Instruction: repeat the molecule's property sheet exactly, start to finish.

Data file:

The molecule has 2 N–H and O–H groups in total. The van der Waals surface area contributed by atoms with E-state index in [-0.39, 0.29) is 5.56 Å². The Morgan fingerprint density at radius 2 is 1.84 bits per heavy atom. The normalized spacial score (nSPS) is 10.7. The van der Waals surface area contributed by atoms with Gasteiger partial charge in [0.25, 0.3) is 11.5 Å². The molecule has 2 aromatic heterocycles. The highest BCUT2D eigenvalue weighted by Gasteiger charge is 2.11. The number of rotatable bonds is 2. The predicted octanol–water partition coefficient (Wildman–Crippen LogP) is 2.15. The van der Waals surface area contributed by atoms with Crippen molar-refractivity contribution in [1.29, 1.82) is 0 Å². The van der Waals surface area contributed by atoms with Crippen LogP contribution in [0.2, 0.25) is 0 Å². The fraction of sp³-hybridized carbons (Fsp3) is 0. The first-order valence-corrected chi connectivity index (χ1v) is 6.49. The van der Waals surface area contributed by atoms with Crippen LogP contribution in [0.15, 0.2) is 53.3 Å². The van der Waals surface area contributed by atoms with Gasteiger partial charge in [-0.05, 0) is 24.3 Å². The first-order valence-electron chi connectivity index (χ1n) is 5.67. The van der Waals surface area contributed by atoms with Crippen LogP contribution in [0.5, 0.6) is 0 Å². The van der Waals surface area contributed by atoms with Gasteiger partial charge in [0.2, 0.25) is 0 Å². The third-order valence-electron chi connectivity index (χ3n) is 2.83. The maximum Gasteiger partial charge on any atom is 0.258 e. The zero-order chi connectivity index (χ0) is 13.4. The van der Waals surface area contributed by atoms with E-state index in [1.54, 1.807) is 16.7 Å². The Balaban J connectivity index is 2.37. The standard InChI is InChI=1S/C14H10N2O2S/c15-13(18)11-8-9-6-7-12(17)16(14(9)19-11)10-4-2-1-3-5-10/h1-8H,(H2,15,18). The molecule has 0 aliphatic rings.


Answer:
The molecule has 2 N–H and O–H groups in total. The van der Waals surface area contributed by atoms with E-state index in [-0.39, 0.29) is 5.56 Å². The Morgan fingerprint density at radius 2 is 1.84 bits per heavy atom. The normalized spacial score (nSPS) is 10.7. The van der Waals surface area contributed by atoms with Gasteiger partial charge in [0.25, 0.3) is 11.5 Å². The molecule has 2 aromatic heterocycles. The highest BCUT2D eigenvalue weighted by Gasteiger charge is 2.11. The number of rotatable bonds is 2. The predicted octanol–water partition coefficient (Wildman–Crippen LogP) is 2.15. The van der Waals surface area contributed by atoms with Crippen molar-refractivity contribution in [1.29, 1.82) is 0 Å². The van der Waals surface area contributed by atoms with Crippen LogP contribution in [0.2, 0.25) is 0 Å². The fraction of sp³-hybridized carbons (Fsp3) is 0. The first-order valence-corrected chi connectivity index (χ1v) is 6.49. The van der Waals surface area contributed by atoms with Crippen LogP contribution in [0.15, 0.2) is 53.3 Å². The van der Waals surface area contributed by atoms with Gasteiger partial charge in [-0.05, 0) is 24.3 Å². The first-order valence-electron chi connectivity index (χ1n) is 5.67. The van der Waals surface area contributed by atoms with Crippen LogP contribution in [0.5, 0.6) is 0 Å². The van der Waals surface area contributed by atoms with Gasteiger partial charge in [0.2, 0.25) is 0 Å². The third-order valence-electron chi connectivity index (χ3n) is 2.83. The maximum Gasteiger partial charge on any atom is 0.258 e. The zero-order chi connectivity index (χ0) is 13.4. The van der Waals surface area contributed by atoms with E-state index in [1.54, 1.807) is 16.7 Å². The Balaban J connectivity index is 2.37. The standard InChI is InChI=1S/C14H10N2O2S/c15-13(18)11-8-9-6-7-12(17)16(14(9)19-11)10-4-2-1-3-5-10/h1-8H,(H2,15,18). The molecule has 0 aliphatic rings.